Sunday, January 26, 2014

Different sides of the mountain

I was in Parpan, Switzerland, at an impact investing get together whilst, over the other side of the mountain at Davos, the 'great' and the 'good' were attending the World Economic Forum.

Of this latter, The Economist's editor in chief described the mood as 'short term greed, long term paranoia'. The greed element was the belief (on behalf of CEOs) that the world had turned a corner and was back on the path to growth (unless you live in the Eurozone), the paranoia element related to the fear that technological change was stripping the economy of its ability to create sufficient jobs (for an increasing population).

At what point would this phenomena begin to unravel the social contract between 'capital' and 'labour'? Underlying this theme too was the one of growing inequality. This was beautifully captured in the 'killer fact' of a report launched to coincide with WEF by my former colleagues in Oxfam: that the 85 wealthiest individuals in the world own assets equivalent to 3.5 billion people (namely half of the world's population, the poorest half).

Meanwhile, we humbler folk in Parpan were pondering the challenges of developing 'impact' or 'social' investing whereby as well as a financial return, you aim to deliver businesses (commercial or social) that provide social and/or environmentally beneficial impacts. A classic example would be a business that sells solar powered lighting products in, say, Tanzania through a chain of 'micro-entrepreneurs' (thus creating employment in rural areas) to end clients who now have less dependence on (expensive) kerosene and whose children can now finish their homework after dark.

One of the tensions in our conversation was whether we were developing 'impact investing' as a niche product within mainstream finance or whether we are developing a model of how all financing ought to be constructed? On which there were distinct differences of opinion.

My own is for the latter for it is only the latter (and in a radical version) that can address what the world needs which is to invent a coherent economy that does not require 'growth' (in the conventional sense) to sustain it.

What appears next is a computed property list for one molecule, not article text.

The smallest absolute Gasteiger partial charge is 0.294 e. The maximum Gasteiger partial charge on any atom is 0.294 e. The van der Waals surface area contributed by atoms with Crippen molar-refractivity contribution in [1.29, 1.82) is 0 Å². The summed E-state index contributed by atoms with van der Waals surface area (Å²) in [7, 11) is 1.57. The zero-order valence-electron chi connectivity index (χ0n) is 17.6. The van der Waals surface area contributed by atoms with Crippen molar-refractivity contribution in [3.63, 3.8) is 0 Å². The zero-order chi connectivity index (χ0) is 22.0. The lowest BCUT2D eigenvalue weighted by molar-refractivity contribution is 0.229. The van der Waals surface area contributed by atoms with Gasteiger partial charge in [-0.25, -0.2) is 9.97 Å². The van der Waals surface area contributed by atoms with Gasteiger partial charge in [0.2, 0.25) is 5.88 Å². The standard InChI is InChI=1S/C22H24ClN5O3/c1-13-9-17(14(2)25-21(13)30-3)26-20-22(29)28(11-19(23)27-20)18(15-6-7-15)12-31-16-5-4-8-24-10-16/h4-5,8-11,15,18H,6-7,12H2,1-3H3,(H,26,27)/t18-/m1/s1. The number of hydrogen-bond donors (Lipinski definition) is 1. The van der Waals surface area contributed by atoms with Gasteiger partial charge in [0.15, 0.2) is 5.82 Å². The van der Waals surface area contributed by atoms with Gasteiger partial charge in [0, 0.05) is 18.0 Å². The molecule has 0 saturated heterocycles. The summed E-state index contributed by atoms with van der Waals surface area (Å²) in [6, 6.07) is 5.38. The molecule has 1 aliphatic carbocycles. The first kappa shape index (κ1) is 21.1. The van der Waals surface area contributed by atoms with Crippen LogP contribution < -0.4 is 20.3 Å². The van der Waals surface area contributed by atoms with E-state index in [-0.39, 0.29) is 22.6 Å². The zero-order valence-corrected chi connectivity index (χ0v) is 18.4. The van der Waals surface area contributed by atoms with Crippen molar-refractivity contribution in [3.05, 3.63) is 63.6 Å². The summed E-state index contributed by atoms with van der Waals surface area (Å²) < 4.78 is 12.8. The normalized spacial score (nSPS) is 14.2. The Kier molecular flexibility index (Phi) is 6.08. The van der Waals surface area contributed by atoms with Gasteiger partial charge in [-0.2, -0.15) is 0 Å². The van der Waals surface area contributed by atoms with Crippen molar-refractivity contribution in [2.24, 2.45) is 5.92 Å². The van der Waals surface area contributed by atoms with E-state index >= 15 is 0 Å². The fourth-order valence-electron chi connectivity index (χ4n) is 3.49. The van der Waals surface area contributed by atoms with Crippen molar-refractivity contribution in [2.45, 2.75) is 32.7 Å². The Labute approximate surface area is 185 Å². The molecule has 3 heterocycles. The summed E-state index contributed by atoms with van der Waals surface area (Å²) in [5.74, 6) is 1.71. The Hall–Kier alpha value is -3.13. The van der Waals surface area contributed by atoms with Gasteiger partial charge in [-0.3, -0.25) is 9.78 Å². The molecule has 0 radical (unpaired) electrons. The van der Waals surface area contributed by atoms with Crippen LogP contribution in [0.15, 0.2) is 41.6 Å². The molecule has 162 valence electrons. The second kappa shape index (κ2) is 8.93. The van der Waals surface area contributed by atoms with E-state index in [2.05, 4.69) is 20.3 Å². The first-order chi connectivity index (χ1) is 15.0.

The first place to start would be to acknowledge that the CE0's return to greed is only possible because many of the cost of doing business are not accounted for at the business level. These 'externalities' (for example the real cost of natural resource use in a finite world) are borne either by communities now (pollution) or future generations (no more oil to extract). So why not begin here? By taxing resource use, impact and depletion.

This would make the kinds of business that impact investors get excited about now, infinitely more attractive to 'mainstream finance' because, in fact, they would be the trend setters doing by design what everyone will have to do by the compulsion of taxing resource use (hopefully) or ecological breakdown (sadly). It will also foster radical innovation towards sustainability - 'green taxes' as the necessity that is the mother of invention!

Meanwhile, what about long term paranoia? If you tax the use of resources (and the accumulation of assets), you can afford to reduce taxes on labour. On the one hand labour intensification becomes more attractive and on the other people may be able to afford to work less. They will be able to enjoy the benefits of this technological advance such as we have been promised for over a century by every two dime futurologist. If we are truly lucky, we may find ourselves working at the same pace as our hunter gatherer or medieval peasant ancestors!

All of this might be possible if the Davos folk 'got out more' - out into the real world that offers abundant opportunity but which our economic paradigms have constrained into a narrow vision of 'greed' and, most especially, out from under those paradigms themselves which long since exceeded their sell by date. I often wonder whether future generations will bracket them in a similar way that medieval scholastic theologians are seen but instead of angels dancing on pinheads, we will puzzle over the obsession with 'perfect markets' and 'invisible hands'!

Meanwhile, we, the Parpan folk, need to be bolder in thinking about not only how to make these fascinating enterprises work (within the current system) but how do we re-design the system so that these enterprises simply become the norm rather than the niche.

An impact investing advocacy for global tax reform anyone?


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